Drop-shipping is not necessarily an evil thing.
But it is a hell of a lot of problematic to base a business on.
Drop shipping is, in a nutshell, a really shitty proposition. It goes something like this:
You find a supplier in Asia (usually China) who makes consumer products for pennies on the dollar. And of course the quality is sub par, but heh, you have dreams of sitting on the beach collecting money while you nap. You come up with a snappy site and sell these items that are shipped on your behalf by your Asian business partners.
It sounds good. No inventory costs, automatically calculated bulk shipping rates and a huge markup.
Then there are the bad parts: complete lack of quality control, no shipping expedition and your Chinese “business partner” is mass producing these items, whatever they are, which leaves with a hyper competitive ecommerce situation.
All this was reiterated to me in a recent SeekingAlpha.com, which is a totally nerdy geek journal that worries about the details in this digital economy that I ignore. The article dives deep into one platform’s (Shopify) seemingly disturbing over-reliance on drop ship clients.
If your unaware, Shopify is a great Canadian company that has created an ecommerce platform that allows inexperienced developers easy entry into ecommerce. I’ve used them for years and do not have one bad word to say about them. And their product is actually very good — well thought out, scalable and fairly transparent. And the market has responded by awarding them approximately 20% of the ecommerce platform market share, which is pretty damn good. The problems start to arise when you realize Shopify’s reliance on drop shippers leave them with a very vulnerable population who will, in most cases fail miserably, thus leaving them with no customers 🙁
At the same time, there are persistent questions about the company’s disclosures on user numbers, its lack of disclosure on customer churn, and the apparent reliance of the business on ‘drop-shippers’ – Shopify stores which simply re-sell cheap Chinese merchandise, ordered directly from Aliexpress – at huge mark-ups – a practice which appears to be not only endorsed, but encouraged by SHOP.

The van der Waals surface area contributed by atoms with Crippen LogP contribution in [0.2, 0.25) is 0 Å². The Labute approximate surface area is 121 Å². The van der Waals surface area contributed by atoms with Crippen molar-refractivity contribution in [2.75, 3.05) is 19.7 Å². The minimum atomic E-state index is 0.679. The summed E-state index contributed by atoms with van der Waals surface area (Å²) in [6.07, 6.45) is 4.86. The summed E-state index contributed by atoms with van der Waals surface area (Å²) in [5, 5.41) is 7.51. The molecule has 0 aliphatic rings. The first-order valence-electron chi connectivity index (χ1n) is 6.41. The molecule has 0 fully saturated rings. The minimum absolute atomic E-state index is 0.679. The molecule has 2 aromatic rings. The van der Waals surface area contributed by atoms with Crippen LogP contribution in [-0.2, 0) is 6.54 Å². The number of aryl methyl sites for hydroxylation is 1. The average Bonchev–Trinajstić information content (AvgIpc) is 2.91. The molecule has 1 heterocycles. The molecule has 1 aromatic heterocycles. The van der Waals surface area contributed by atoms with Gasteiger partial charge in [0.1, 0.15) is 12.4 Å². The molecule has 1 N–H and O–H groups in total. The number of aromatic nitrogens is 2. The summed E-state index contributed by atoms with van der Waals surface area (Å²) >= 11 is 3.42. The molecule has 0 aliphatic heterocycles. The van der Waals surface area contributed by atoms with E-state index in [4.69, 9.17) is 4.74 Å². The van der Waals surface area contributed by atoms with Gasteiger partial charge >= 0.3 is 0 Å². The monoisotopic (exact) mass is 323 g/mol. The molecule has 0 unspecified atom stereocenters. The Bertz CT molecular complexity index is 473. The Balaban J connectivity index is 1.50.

These questions have been around for a while – and we are not accusing SHOP of fraud – but if it is the case that a material percentage of SHOP’s clients are this kind of business, then the sustainability of the growth rate, and perhaps of the entire business could well be threatened.
781% MARK UP?
One of the more scummy things about drop shipping is abusive mark-ups.
By all means, you deserve to earn a profit to cover your efforts. But 781% is not only scandalous, it’s idiotic.
If you had, say, created these items by hand and made 10 of them, their value would approach a markup of say 100%. But theser are being made by the millions — and are being brought for the same wholesale by your competitors.
In short, you not only look like a profteer, you look like an aggressive idiot.
The article goes into depth of some very daunting accounting processes — required since Shopify will not release its numbers — which shows the truly horrible truth of drop shipping:
(…) this suggests that the average store on SHOP, using generous assumptions, is generating less gross profit that would be necessary to support even a single worker at the Federal minimum wage.
This wouldn’t be necessarily alarming, but, there is a very well-orchestrated campaign that markets to people with false claims of the revenue that drop shipping can generate:
(…) the pushing of drop-shipping as a kind of “get rich quick scheme” on YouTube is alive and well.
Worse than this, many of these video-makers are attempting to sell training or coaching services on the back of this “drop-shipping opportunity”.
There are way to do this correctlly and make a decent income by being realistic. I’ll explore that in my next post.